FoRB on the Frontlines: Fighting for freedom as long as it’s necessary

The Ladies in White are a Cuban peaceful protest movement comprising the wives and other female relatives of jailed dissidents. Last year CSW interviewed their leader, Berta Soler, about her experiences, and the challenges facing Cuba:

“My activism really got started in 2003 when the government took [imprisoned] 75 men and one woman just because they defended the Declaration of Human Rights.

I and the other Ladies in White are women who are prepared, very well prepared, and aware that we are in a struggle for the freedom of political prisoners and for respect for human rights in my country. And we, the Ladies in White and I, are very conscious that in my country we need freedom and rights, especially for the men and women who are in prison just for demanding this and promoting and defending the Universal Declaration of Human Rights.

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No Ifs, No Buts: Torture Should Be Universally Condemned

“He was forced to take medicine. They stuffed the pills into his mouth… After taking the pills he felt pain in his muscles and his vision was blurred… He was beaten. He endured gruelling questioning while being denied sleep for days on end…” 

Wang Qiaoling describing the torture of her husband, lawyer Li Heping

 

“Even our breaths were suppressed. No voices. No texts. No images. No talking. No walking. Our hands, feet, our posture…every body movement was strictly limited. We needed permission for even the most trivial action”.

 Lawyer Zhao Wei, the youngest legal assistant detained in the 709 Crackdown

 

“Prisoners were also put in cages submerged mostly in water, and left inside for seven days, the entire body underwater with a space to breath at the top. As they stood in the water and tried to sleep, rats would scurry about outside the cage, biting their nose and ears.”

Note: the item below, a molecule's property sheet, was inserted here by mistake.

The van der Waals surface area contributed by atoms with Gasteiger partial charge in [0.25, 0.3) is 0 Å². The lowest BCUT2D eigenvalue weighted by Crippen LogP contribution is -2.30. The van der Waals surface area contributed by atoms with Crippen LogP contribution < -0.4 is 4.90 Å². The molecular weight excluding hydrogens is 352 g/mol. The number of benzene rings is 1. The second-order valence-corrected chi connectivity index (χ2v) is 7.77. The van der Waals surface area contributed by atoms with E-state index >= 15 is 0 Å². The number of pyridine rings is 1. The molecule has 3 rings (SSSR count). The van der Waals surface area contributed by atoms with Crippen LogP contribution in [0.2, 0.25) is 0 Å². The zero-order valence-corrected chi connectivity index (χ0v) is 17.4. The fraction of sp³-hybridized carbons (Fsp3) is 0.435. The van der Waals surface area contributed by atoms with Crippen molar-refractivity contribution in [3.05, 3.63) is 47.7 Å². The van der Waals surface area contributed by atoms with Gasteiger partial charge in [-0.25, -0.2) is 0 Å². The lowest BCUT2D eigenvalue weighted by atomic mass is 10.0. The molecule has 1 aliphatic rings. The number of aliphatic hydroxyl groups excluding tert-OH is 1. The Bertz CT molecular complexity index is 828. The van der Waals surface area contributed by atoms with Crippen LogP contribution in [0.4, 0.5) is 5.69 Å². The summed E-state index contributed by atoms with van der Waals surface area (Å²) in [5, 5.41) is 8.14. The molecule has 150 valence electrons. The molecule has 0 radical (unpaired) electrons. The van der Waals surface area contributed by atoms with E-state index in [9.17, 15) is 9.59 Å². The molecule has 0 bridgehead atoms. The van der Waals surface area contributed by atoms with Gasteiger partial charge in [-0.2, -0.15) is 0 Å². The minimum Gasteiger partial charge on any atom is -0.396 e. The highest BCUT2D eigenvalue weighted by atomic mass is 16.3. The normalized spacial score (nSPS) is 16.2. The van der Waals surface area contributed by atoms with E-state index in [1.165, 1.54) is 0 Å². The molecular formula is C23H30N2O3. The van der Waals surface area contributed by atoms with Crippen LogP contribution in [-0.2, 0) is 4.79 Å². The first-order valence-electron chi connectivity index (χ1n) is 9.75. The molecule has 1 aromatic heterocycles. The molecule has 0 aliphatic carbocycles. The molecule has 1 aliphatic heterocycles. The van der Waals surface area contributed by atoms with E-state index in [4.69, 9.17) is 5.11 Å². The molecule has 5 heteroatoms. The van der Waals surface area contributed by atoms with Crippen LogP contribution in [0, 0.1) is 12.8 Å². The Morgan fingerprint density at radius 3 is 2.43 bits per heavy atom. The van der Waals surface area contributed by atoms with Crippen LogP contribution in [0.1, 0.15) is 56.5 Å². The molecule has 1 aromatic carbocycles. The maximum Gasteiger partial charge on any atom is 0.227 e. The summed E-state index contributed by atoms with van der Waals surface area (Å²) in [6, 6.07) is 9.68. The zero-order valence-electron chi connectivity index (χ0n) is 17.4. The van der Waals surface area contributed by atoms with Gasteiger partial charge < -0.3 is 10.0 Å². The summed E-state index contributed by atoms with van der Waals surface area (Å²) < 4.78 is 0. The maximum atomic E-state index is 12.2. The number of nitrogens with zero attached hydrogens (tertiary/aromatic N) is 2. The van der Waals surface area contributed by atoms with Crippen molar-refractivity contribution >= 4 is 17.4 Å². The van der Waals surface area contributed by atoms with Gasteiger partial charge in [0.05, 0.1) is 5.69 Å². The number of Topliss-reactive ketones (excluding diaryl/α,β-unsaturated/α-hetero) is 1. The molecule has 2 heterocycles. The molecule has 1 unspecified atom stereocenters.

Letter to world leaders by ‘709’ Family Members

These are just a few accounts of the torture experienced by human rights lawyers in China. Over 300 lawyers, activists, colleagues and family members were detained, interrogated or disappeared in a sweeping crackdown beginning on 9 July 2015, dubbed the 709 Crackdown. Two years on, most have been released, some on “bail” conditions amounting to house arrest, but with news of their release have come numerous testimonies of physical and psychological torture including frequent beatings, sleep deprivation, forced medication, violent threats, and prolonged isolation.

Use of torture in China

Lawyers and activists are by no means the only victims of torture. Many of the lawyers caught up in the crackdown had defended clients who had been tortured by police or security agents, including those arrested in connection with their religion or belief such as Falun Gong practitioners and Christians associated with unregistered churches, as well as those accused of crimes not related to politics or religion.

Li Heping reunion
Human rights lawyer, Li Heping (right) pictured with his brother Li Chunfu (left) following his release from detention.

Continue reading “No Ifs, No Buts: Torture Should Be Universally Condemned”

Eritrea Protest Vigil 2017

Heather Fenton protesting.JPG

Three years ago, I found myself at the United Nations Human Rights Council (HRC), playing a game with an eight year old girl – I would say the name of an animal and she would draw it.  She was an Eritrean refugee and had come to the HRC with her parents as part of a delegation who were there to give testimony at a side event. Her entire family had been detained by the government, locked up with others in a shipping container. She shared memories of the entire place smelling awful, of being freezing cold at night and roasting hot during the day and of how she and her other siblings joked about which family member was covered with the most lice. A serious issue was turned into a game as their parents did  their best to shield their children from the full force of the horrors they were experiencing.